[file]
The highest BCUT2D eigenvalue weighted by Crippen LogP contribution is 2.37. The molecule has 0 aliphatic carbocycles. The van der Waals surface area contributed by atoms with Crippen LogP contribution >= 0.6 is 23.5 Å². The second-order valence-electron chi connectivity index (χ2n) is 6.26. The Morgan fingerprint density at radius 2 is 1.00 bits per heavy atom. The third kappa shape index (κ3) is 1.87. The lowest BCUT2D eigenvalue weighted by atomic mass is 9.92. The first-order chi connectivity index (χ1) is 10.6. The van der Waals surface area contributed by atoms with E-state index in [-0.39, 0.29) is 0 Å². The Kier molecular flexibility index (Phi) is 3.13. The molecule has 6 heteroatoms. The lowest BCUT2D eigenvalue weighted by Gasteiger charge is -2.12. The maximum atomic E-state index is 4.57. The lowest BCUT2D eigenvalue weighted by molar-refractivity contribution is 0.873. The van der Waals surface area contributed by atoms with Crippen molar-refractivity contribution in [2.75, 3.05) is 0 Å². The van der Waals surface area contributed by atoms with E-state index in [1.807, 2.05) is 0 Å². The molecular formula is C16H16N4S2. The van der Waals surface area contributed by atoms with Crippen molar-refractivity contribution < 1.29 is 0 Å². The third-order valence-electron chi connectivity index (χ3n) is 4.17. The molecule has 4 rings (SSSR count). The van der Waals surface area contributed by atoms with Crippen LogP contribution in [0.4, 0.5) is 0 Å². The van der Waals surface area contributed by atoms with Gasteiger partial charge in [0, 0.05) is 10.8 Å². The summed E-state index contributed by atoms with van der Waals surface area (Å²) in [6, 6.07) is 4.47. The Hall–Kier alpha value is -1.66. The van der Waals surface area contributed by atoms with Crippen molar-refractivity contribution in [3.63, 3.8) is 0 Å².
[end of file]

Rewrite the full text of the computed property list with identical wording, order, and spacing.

The highest BCUT2D eigenvalue weighted by Crippen LogP contribution is 2.37. The molecule has 0 aliphatic carbocycles. The van der Waals surface area contributed by atoms with Crippen LogP contribution >= 0.6 is 23.5 Å². The second-order valence-electron chi connectivity index (χ2n) is 6.26. The Morgan fingerprint density at radius 2 is 1.00 bits per heavy atom. The third kappa shape index (κ3) is 1.87. The lowest BCUT2D eigenvalue weighted by atomic mass is 9.92. The first-order chi connectivity index (χ1) is 10.6. The van der Waals surface area contributed by atoms with E-state index in [-0.39, 0.29) is 0 Å². The Kier molecular flexibility index (Phi) is 3.13. The molecule has 6 heteroatoms. The lowest BCUT2D eigenvalue weighted by Gasteiger charge is -2.12. The maximum atomic E-state index is 4.57. The lowest BCUT2D eigenvalue weighted by molar-refractivity contribution is 0.873. The van der Waals surface area contributed by atoms with Crippen molar-refractivity contribution in [2.75, 3.05) is 0 Å². The van der Waals surface area contributed by atoms with E-state index in [1.807, 2.05) is 0 Å². The molecular formula is C16H16N4S2. The van der Waals surface area contributed by atoms with Crippen molar-refractivity contribution < 1.29 is 0 Å². The third-order valence-electron chi connectivity index (χ3n) is 4.17. The molecule has 4 rings (SSSR count). The van der Waals surface area contributed by atoms with Crippen LogP contribution in [0.4, 0.5) is 0 Å². The van der Waals surface area contributed by atoms with Gasteiger partial charge in [0, 0.05) is 10.8 Å². The summed E-state index contributed by atoms with van der Waals surface area (Å²) in [6, 6.07) is 4.47. The Hall–Kier alpha value is -1.66. The van der Waals surface area contributed by atoms with Crippen molar-refractivity contribution in [3.63, 3.8) is 0 Å².